Just as one example, the author mentions several times the eye problem that led to one of Emily's rare trips away from her home for treatement in Boston. I kept thinking that sooner or later some further details about this eye problem would be revealed, but there was never more than a few widely scattered sentences about it. Perhaps there isn't enough evidence to be able to conjecture as to the nature of the problem, but the author doesn't even seem to think it's an important enough detail to require a weighing of the evidence.

Likewise her mother's long illness, which played a role in Emily's withdrawal from the world, is mentioned but its nature is not discussed, other than a mention that she was paralyzed near the end of her life. Did she suffer a stroke? Was she lucid? Since Emily was her primary caregiver, it would seem that these details might bear on her own emotional state during the years of this illness and would warrant at least some speculation.

Even Emily's own final illness remains a mystery. We learn that her sister blamed it on the ill treatment received from her sister-in-law, and that her doctor attributed it to "nerves". However, from other hints, it seems to be a progessively debilitating illness. There is never as much as a paragraph in the entire book which speculates on the nature of this fatal illness or how much she might have been incapacitated between the first attack in June 1884 and her death in May 1885. "Nerves" seems to me to be an insufficient explanation for the death of the poet after an illness of eleven months. Are we sure the fainting spell was related to the final illness? Was she ill for the entire eleven months? For how long was she bedridden? The author doesn't even pose these questions.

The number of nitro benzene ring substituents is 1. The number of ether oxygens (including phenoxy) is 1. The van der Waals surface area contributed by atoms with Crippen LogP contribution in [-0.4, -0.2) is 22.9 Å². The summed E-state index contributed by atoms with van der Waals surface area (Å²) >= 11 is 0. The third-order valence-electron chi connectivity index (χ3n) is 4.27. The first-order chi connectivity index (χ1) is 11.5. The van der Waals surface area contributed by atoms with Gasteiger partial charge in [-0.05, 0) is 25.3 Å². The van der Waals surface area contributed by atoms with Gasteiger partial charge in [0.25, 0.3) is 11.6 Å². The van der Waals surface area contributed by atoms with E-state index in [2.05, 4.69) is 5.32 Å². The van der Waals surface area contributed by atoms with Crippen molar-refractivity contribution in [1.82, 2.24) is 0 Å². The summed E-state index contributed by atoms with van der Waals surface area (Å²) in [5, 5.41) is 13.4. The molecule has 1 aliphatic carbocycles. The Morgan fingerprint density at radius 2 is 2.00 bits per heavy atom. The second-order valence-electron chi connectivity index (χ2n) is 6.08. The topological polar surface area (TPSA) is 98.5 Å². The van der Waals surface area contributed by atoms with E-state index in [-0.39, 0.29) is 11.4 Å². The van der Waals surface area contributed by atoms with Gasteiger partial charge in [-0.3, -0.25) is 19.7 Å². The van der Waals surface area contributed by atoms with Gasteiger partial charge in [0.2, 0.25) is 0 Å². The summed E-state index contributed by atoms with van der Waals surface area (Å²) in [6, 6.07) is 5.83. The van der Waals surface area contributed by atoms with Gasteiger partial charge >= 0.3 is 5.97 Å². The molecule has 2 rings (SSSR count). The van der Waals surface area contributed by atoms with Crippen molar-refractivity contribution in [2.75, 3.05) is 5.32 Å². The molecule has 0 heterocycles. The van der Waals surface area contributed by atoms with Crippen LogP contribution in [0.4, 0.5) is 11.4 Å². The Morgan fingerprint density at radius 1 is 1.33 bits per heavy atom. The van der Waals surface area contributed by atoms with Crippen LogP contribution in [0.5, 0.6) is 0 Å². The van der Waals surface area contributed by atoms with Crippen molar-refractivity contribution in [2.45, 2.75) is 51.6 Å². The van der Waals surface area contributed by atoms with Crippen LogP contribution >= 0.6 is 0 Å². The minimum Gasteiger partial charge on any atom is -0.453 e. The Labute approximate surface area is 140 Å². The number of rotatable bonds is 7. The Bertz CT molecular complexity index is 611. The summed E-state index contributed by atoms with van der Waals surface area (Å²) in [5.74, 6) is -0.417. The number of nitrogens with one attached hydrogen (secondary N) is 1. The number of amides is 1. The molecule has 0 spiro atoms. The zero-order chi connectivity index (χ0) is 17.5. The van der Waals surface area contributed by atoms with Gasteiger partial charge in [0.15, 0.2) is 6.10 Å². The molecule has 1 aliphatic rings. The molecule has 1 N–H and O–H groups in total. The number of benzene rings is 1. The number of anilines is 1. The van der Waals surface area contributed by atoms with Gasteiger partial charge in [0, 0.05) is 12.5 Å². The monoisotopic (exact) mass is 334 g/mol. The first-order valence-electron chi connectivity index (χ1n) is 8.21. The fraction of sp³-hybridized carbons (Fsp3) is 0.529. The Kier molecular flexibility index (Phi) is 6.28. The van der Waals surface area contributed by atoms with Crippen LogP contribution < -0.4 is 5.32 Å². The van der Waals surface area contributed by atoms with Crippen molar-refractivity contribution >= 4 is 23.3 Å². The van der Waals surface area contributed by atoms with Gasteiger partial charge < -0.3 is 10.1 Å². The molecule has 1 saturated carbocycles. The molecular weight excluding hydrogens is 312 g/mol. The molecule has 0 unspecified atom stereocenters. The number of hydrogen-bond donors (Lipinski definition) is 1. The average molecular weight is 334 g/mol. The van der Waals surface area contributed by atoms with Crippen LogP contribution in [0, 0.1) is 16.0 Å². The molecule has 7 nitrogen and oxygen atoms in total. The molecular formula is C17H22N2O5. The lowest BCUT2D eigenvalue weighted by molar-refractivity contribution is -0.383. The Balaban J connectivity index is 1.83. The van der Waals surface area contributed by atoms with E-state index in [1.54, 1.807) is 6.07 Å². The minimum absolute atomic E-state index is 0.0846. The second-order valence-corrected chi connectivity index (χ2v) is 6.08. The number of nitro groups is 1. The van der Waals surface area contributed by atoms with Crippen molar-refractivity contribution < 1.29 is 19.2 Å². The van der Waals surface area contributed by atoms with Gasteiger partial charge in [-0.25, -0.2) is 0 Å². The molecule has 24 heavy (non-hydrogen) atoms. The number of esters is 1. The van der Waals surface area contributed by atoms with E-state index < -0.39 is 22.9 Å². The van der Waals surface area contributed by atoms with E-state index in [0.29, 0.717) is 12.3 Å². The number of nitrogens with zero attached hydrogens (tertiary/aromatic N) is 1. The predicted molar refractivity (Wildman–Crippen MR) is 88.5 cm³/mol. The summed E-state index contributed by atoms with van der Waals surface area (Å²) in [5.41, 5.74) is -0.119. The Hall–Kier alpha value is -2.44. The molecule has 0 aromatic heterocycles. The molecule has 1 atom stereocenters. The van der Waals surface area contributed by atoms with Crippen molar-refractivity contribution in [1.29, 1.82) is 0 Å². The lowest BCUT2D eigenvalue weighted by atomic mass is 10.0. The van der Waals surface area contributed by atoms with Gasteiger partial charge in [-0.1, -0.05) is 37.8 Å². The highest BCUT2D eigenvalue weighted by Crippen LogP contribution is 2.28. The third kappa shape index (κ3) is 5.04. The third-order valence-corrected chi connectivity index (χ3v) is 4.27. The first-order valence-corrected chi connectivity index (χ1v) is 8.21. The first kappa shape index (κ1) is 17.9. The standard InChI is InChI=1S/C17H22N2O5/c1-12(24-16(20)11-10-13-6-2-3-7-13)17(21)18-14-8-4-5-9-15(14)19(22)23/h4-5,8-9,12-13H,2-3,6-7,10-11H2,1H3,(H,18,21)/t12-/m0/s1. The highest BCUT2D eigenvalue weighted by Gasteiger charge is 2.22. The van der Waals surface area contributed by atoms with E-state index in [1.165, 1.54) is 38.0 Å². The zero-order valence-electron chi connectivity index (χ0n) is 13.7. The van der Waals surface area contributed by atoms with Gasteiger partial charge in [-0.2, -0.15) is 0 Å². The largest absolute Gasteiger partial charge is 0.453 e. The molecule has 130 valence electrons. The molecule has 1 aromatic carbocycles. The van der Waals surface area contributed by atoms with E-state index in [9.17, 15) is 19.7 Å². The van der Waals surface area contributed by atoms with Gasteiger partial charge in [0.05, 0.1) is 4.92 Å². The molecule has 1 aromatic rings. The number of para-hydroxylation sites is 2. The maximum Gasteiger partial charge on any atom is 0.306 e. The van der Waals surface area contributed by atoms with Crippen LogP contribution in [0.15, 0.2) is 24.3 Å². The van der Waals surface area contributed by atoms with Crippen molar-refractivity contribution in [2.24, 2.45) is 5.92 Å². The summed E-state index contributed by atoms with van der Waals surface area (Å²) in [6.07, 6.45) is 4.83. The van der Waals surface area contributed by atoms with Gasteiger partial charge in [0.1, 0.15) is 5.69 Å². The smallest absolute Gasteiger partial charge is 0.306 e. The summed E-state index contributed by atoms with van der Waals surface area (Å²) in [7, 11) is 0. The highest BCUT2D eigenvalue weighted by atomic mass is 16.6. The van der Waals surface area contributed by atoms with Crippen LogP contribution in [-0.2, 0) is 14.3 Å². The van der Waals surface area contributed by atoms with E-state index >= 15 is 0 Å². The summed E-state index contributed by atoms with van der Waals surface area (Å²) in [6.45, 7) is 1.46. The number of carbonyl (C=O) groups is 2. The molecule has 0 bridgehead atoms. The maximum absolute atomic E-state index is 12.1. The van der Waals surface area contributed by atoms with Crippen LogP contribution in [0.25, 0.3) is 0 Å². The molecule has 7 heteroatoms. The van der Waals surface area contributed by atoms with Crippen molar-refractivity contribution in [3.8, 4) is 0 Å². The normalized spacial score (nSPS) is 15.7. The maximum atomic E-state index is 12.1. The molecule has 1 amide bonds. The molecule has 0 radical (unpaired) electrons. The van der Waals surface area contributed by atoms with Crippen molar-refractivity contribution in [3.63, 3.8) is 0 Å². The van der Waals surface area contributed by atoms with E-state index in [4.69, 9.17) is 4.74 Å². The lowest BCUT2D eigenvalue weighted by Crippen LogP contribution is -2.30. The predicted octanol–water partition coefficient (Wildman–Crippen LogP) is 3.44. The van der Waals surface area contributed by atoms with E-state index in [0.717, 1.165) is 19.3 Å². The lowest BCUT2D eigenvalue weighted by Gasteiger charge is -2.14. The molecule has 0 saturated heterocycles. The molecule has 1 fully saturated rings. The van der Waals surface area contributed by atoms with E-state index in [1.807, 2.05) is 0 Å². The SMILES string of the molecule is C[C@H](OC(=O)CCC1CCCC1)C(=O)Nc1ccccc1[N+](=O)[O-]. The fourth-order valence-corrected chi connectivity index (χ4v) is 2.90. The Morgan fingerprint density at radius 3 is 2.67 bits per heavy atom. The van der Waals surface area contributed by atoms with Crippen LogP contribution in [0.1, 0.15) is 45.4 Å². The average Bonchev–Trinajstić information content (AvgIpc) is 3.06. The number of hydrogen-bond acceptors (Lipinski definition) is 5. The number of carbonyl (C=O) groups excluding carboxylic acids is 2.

In a book of 821 pages, there is no index entry for "illness". "Death [of ED]" has 7 widely scattered and brief entries, one of which is a footnote, one of which is a 13-sentence entry on how her death affected her brother, one of which is the text of her obituary and three of which describe her funeral(on pages 273, 575 and 667, to show how scattered they are). The seventh entry refers to her obituary, but seems to be a mistake, as I find no mention of her death or obituary on the page cited.

The book is especially good on the life of her brother Austin, and is also good on her father. Her mother and sister remain mysterious, probably because they were not much more exposed to public scrutiny than Emily herself was. It is obvious that her sister was nearly as much of a recluse as Emily, or at least was perceived as such by their neighbors.

In such a scattered book, there is inevitably a good deal of repetition of details. The three mentions of Emily's funeral cited above, for example, are mostly identical. Poems are also quoted in part or in their entirety multiple times.

There is an index of the poems and the pages on which they are discussed, which is useful for understanding the context of some of these, although the author acknowledges that the dating of the poems presents many problems.